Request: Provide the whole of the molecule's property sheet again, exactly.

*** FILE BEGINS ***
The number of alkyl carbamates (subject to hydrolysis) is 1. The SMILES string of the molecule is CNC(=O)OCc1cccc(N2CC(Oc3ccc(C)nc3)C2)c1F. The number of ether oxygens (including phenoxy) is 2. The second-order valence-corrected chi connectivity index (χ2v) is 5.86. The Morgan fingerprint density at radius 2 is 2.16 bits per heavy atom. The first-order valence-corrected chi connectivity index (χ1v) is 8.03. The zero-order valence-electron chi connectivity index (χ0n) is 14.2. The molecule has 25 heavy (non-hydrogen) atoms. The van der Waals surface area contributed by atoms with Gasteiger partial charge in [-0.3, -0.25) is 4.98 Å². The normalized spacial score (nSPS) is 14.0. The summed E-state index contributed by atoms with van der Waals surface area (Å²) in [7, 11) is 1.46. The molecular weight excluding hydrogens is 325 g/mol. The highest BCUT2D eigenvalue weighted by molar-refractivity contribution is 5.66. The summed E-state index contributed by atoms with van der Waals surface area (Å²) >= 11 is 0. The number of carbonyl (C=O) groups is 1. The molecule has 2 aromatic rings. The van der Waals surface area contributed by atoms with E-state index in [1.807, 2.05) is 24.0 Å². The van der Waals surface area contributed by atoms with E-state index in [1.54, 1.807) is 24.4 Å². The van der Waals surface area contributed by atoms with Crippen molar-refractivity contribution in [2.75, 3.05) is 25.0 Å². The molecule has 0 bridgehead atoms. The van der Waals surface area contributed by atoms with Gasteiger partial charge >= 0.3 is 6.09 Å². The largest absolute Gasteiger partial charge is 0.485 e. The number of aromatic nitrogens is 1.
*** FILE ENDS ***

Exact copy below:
The number of alkyl carbamates (subject to hydrolysis) is 1. The SMILES string of the molecule is CNC(=O)OCc1cccc(N2CC(Oc3ccc(C)nc3)C2)c1F. The number of ether oxygens (including phenoxy) is 2. The second-order valence-corrected chi connectivity index (χ2v) is 5.86. The Morgan fingerprint density at radius 2 is 2.16 bits per heavy atom. The first-order valence-corrected chi connectivity index (χ1v) is 8.03. The zero-order valence-electron chi connectivity index (χ0n) is 14.2. The molecule has 25 heavy (non-hydrogen) atoms. The van der Waals surface area contributed by atoms with Gasteiger partial charge in [-0.3, -0.25) is 4.98 Å². The normalized spacial score (nSPS) is 14.0. The summed E-state index contributed by atoms with van der Waals surface area (Å²) in [7, 11) is 1.46. The molecular weight excluding hydrogens is 325 g/mol. The highest BCUT2D eigenvalue weighted by molar-refractivity contribution is 5.66. The summed E-state index contributed by atoms with van der Waals surface area (Å²) >= 11 is 0. The number of carbonyl (C=O) groups is 1. The molecule has 2 aromatic rings. The van der Waals surface area contributed by atoms with E-state index in [1.807, 2.05) is 24.0 Å². The van der Waals surface area contributed by atoms with E-state index in [1.54, 1.807) is 24.4 Å². The van der Waals surface area contributed by atoms with Crippen molar-refractivity contribution in [2.75, 3.05) is 25.0 Å². The molecule has 0 bridgehead atoms. The van der Waals surface area contributed by atoms with Gasteiger partial charge >= 0.3 is 6.09 Å². The largest absolute Gasteiger partial charge is 0.485 e. The number of aromatic nitrogens is 1.